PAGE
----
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Legislators hope to boost state’s immunization rates 

A shot in the dark

click to enlarge Laura’s rare genetic disorder prevents her from getting some vaccines. - COURTESY OF ANGELA HOWARD
  • Courtesy of Angela Howard
  • Laura’s rare genetic disorder prevents her from getting some vaccines.

Like any parent, Angela Howard sometimes worries about sending her child to school.

Five-year-old Laura, who loves songs and story time at her preschool, plans to start kindergarten in the fall. But Howard is concerned about the state’s low vaccination rates, lenient policy on vaccine exemptions and reported measles cases.

Unlike other parents, Howard can’t vaccinate her child to keep her from contracting a preventable disease that could be deadly. Laura has a rare genetic disorder that makes her immune system too weak to receive vaccines containing live viruses, such as those for measles and chickenpox. 

“It’s really important to us that Laura be able to attend school, partially because she received therapy services there that are important for her development, and also because she loves the social aspects of school,” Howard says. “... We rely on all those other kids in her schools to be vaccinated to protect her from the illnesses that she can’t be vaccinated against.”

Colorado consistently ranks among the lowest in the country for immunization rates at schools and child care facilities, and vaccine advocates say that’s largely because state policy makes it all too easy to obtain an exemption for religious or personal reasons. 

House Bill 1312, sponsored by Rep. Kyle Mullica, D-Adams County, would require parents who obtain a religious or personal exemption to get an in-person signature at their local public health department. 

Mullica, a registered nurse, says public health legislation should be based upon facts, and not politics: “We have to have herd immunity for these immunizations to work.”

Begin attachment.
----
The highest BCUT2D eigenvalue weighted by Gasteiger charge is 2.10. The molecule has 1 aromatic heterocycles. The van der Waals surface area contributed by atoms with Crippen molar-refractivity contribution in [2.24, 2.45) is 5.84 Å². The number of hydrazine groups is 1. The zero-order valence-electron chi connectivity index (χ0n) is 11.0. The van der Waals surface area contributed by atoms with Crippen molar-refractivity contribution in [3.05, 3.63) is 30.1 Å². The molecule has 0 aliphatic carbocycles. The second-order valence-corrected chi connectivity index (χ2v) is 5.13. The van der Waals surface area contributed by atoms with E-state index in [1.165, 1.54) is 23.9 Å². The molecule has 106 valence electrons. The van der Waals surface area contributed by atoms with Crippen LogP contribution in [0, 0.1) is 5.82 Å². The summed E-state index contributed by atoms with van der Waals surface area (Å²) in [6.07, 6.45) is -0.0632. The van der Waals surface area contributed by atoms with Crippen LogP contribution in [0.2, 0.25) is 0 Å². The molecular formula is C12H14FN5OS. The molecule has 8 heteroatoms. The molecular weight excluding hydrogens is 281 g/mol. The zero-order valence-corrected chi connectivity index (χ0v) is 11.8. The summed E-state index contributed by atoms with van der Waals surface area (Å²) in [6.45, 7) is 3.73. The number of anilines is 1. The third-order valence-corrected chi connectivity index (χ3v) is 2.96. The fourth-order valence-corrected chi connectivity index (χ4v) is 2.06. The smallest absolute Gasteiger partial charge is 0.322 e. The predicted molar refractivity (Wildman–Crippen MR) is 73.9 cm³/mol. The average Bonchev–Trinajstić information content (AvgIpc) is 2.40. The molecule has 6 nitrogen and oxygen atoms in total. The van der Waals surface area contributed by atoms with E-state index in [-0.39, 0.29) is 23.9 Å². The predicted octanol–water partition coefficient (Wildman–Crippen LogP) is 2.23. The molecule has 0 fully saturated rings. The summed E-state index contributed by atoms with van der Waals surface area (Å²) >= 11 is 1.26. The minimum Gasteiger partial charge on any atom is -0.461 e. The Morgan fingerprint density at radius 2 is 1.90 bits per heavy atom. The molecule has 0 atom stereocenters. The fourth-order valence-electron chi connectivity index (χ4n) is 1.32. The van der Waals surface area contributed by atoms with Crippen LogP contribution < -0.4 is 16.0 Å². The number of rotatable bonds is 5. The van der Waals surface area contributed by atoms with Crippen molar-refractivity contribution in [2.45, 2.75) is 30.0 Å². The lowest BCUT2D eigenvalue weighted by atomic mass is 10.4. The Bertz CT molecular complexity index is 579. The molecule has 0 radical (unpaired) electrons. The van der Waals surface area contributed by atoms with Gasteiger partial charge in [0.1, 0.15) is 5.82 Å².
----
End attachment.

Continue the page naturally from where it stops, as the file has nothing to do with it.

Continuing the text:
click to enlarge CS INDY GRAPHIC ILLUSTRATION
  • CS Indy Graphic Illustration

Some researchers say the state is vulnerable to a measles outbreak, because 90 to 95 percent immunization rates are needed to maintain “herd immunity,” but the state’s kindergarten MMR (measles, mumps and rubella) fully immunized rate for the 2017-18 school year was 88.76 percent. El Paso County’s was 83.22 percent.

The Centers for Disease Control and Prevention announced in late March that the U.S. had seen 314 measles cases since Jan. 1 — just 58 cases shy of the 372 cases reported in all of 2018. Meanwhile, UNICEF announced in February that its calculations of World Health Organization data from 194 countries showed a 48.4 percent increase in global measles cases between 2017 and 2018.

The Colorado bill doesn’t go as far as fully banning nonmedical exemptions — when it was rumored that it would, Gov. Jared Polis indicated he might veto the bill. Instead, advocates hope it will boost the state’s immunization rates by making exemptions less convenient for parents.

“The bill in its current form represents a true Colorado solution,” says Stephanie Wasserman, executive director of the Colorado Children’s Immunization Coalition. “It’s common sense — it takes into account a lot of different perspectives on what’s going to help Colorado improve its childhood immunization rates and make schools safe for all children.”

Major variations in immunization rates among counties, school districts, and even among schools exist in Colorado. It’s hard to tie the variations to any particular factor. Opposition to vaccines exists across the political spectrum, Wasserman says. Often it’s due to false information parents read on the internet that leads them to believe vaccines are dangerous.

“This bill is not supporting and empowering us parents who know what’s best for our children. It’s a slap in the face,” Margaret Terlaje said at a 14-hour committee hearing April 15. After emotional testimony on both sides of the issue that lasted into the early morning, the House Health & Insurance Committee voted 7-4 to move the bill forward. A full House vote was set for April 24.

House Bill 1312 would also require the state Department of Health and Environment to develop standardized forms for vaccine exemptions, and educational materials related to immunizations.

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